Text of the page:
The book does not (and should not) include specific plans of attack other than through example because the complexities of actually implementing the recommended analysis and selecting a response strategy require organizational and market context for your situation. Sometimes readers are looking for "the solution" or "the magic pill" for their specific problem and this book provides you the principles and basis of understanding to start down that path while avoiding fatal mistakes.

The book does provide substantiated principles and a structure that can be used with your organizational and market context to beat the commodity trap. These principles are non-trivial, presented in an organized way and D'Aveni should be commended for providing this new framework.

Here are some points/quotes I enjoyed from the book:

a. "Once a company is caught in a commodity trap, differentiation is rarely enough to get it back out."

b. In D'Aveni's experience "commoditization is usually the result of failure to act early enough"

c. With regard to just discounting prices to battle the competition D'aveni states "This has the unfortunate and unintended effect of increasing the depth and severity of the commodity trap.'

d. With regard to the organizational decision making process for dealing with commodity traps D'Aveni makes a statement that is tried and true for the price benefit analysis he is describing and any other kind of managerial decision process for that matter. "...it is important to get managerial buy-in for the selected definitions, sources, and measures of benefits and prices before...otherwise the decision making process can get deadlocked by those who refuse to accept the results due to denial, or the decision making process may be derailed by those who choose to play politics with the data to enhance their personal goals and power.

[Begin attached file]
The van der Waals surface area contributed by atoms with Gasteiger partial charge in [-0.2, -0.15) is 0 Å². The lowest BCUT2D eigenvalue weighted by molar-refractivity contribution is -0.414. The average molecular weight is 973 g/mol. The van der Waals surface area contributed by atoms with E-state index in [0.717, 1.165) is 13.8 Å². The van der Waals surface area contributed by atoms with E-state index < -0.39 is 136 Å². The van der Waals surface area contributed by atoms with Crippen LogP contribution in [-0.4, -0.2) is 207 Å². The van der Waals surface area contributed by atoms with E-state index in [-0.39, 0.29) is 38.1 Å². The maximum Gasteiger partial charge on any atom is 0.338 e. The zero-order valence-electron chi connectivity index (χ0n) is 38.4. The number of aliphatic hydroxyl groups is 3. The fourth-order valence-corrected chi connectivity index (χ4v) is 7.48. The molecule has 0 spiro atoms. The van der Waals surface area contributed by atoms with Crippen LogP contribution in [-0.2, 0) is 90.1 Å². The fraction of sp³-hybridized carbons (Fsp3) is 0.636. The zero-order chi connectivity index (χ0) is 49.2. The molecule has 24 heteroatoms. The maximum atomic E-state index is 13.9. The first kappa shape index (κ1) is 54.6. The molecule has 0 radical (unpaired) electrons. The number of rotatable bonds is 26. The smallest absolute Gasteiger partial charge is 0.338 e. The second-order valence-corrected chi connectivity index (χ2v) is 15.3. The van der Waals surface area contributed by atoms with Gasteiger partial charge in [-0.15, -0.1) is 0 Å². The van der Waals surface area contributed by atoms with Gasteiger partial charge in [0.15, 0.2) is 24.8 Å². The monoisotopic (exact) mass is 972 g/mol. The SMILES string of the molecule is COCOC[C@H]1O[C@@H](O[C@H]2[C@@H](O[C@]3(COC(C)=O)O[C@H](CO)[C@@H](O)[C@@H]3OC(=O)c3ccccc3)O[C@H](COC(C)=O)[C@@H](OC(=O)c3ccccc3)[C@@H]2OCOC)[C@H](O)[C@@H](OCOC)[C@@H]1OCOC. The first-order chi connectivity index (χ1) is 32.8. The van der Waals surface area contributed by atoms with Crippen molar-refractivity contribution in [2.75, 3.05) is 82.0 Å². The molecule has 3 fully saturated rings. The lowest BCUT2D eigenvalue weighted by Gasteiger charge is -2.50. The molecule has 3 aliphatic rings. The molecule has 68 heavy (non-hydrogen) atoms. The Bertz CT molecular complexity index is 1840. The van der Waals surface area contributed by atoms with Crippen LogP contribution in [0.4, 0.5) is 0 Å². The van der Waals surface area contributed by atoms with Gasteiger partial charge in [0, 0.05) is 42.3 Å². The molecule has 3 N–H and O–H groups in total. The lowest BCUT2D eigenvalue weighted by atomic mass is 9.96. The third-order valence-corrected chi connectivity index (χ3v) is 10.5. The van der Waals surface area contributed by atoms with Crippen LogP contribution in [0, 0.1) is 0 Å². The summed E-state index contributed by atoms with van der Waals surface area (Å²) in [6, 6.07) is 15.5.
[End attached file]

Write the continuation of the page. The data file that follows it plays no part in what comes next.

If you are dealing with commoditization this book will provide a better understanding of your circumstances and better understanding creates better responses.

Dr. James T. Brown PMP, PE, CSP
Author, The Handbook of Program Management
2 von 2 Kunden fanden die folgende Rezension hilfreich
HASH(0x941074f8) von 5 Sternen Insightful tool for navigating commoditization 7. April 2010
Von C. Allen - Veröffentlicht auf Amazon.com
Format: Gebundene Ausgabe
This new book by Richard D'Aveni provides a high-level, strategic view of commoditization across many products, industries and geographies. His extensive network of CEO interviews offers lucid examples and D'Aveni has humorous anecdotes which make for an enjoyable read. It should be a useful reference for senior managers and management consultants as well as MBA students.

I consider the qualitative aspects of D'Aveni's frameworks to be the most useful in establish the CONTEXT for a commodity situation. Are competitors escalating, proliferating or causing deterioration within a market? What stage of commoditization are you facing, what might be a likely progression and how should you pepare a counter-attack? The quantitative analyses appear robust, although would probably be somewhat to perform (eg. price-value regressions).